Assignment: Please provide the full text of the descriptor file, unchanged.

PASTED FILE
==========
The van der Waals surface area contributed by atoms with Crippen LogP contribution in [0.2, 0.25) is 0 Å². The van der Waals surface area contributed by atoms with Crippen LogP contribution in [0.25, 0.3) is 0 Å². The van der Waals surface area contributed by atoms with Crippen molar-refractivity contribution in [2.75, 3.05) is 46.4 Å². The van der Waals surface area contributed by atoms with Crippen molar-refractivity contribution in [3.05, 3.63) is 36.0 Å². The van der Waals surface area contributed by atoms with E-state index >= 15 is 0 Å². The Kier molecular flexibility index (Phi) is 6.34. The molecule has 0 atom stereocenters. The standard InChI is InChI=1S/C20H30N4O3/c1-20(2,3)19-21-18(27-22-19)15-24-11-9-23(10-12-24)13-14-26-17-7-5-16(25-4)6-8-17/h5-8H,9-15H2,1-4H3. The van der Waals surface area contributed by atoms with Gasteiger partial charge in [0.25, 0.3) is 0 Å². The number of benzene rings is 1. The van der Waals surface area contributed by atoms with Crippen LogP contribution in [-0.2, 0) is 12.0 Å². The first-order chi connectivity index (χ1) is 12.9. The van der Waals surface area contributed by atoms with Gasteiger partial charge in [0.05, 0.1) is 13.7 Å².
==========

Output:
The van der Waals surface area contributed by atoms with Crippen LogP contribution in [0.2, 0.25) is 0 Å². The van der Waals surface area contributed by atoms with Crippen LogP contribution in [0.25, 0.3) is 0 Å². The van der Waals surface area contributed by atoms with Crippen molar-refractivity contribution in [2.75, 3.05) is 46.4 Å². The van der Waals surface area contributed by atoms with Crippen molar-refractivity contribution in [3.05, 3.63) is 36.0 Å². The van der Waals surface area contributed by atoms with E-state index >= 15 is 0 Å². The Kier molecular flexibility index (Phi) is 6.34. The molecule has 0 atom stereocenters. The standard InChI is InChI=1S/C20H30N4O3/c1-20(2,3)19-21-18(27-22-19)15-24-11-9-23(10-12-24)13-14-26-17-7-5-16(25-4)6-8-17/h5-8H,9-15H2,1-4H3. The van der Waals surface area contributed by atoms with Gasteiger partial charge in [0.25, 0.3) is 0 Å². The number of benzene rings is 1. The van der Waals surface area contributed by atoms with Crippen LogP contribution in [-0.2, 0) is 12.0 Å². The first-order chi connectivity index (χ1) is 12.9. The van der Waals surface area contributed by atoms with Gasteiger partial charge in [0.05, 0.1) is 13.7 Å².